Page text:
The Wikipedia definition mentions this iteration diverging. In practice, what this means is that no matter how many times we go through the square-and-add process above, the number \(z\) will always stay below some maximum upper limit. If \(z\) stays "bounded" below this upper limit, we can say that our coordinate \(c\) is in the Mandelbrot set.

So the Mandelbrot Set is the set of all complex numbers which stay bounded, however many iterations we apply. But how does this translate into the pretty picture above?

To draw a Mandelbrot Set, we can cheat just a bit—it's hard to draw imaginary numbers on a computer screen. To draw the image, we'll need to divide the screen into pixels, and give each one of those pixels a coordinate. Let's say we want an image at 1080p resolution, or 1920 pixels by 1080 pixels. We give each of these pixels a coordinate from \((0, 0)\) to \((1919, 1079)\), and interpret each coordinate as a complex number: for example, the coordinate \((46, 95)\) might be interpreted by our program as the complex number \(46 + 95i\).

Let's write a C program which, for every \((x, y)\) coordinate in an image, works out whether \((x + yi)\) is part of the Mandelbrot set, and colours that coordinate accordingly. To do this, let's first of all write some boilerplate code to output an image file in .PPM format: it's incredibly easy to work with, and we can convert it to a more modern format with graphicsmagick or similar tools.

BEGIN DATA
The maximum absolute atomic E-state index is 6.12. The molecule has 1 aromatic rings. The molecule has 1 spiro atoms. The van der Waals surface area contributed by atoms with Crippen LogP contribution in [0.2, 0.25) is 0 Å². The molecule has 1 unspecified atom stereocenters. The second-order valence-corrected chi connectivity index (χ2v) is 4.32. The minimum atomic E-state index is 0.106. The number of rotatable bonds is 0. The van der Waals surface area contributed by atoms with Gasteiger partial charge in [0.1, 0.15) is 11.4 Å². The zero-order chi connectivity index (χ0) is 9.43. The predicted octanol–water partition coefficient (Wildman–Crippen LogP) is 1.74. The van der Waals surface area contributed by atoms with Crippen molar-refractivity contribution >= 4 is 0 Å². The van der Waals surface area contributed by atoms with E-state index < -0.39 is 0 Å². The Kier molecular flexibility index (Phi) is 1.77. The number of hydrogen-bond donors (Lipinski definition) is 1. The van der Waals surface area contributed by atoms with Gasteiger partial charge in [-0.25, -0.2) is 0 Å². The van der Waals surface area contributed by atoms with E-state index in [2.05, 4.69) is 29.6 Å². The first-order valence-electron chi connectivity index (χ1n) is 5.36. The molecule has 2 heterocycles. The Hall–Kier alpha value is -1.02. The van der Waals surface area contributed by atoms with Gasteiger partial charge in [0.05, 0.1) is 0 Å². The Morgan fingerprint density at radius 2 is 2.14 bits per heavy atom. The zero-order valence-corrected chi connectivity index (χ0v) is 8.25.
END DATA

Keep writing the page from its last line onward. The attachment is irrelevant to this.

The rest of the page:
And here's the image it produces:

Not too pretty, but hopefully it's clear that `get_color`

keeps incrementing the colour it returns for each pixel, so we get a gradient pattern.

Now, instead of just incrementing that colour, let's use the `get_color`

function to calculate whether the pixel is in the Mandelbrot set or not.

To do this, let's write an `iterations`

function which uses C's inbuilt support for complex numbers to see if our pixel ever goes above some upper limit:

```
/* Calculate the number of iterations a point takes to leave a bound. */
int iterations(double cr, double ci, int max_it) {
double complex z = 0 + 0*I;
double complex c = cr + ci*I;
int i = 0;
for (; i<max_it; i++) {
z = z*z + c;
if (cabs(z) > 4)
break;
}
return i;
}
```

This function takes three arguments: the real component of the complex number `cr`

, the imaginary component `ci`

, and a maximum number of iterations.

After creating two complex numbers `c`

and `z`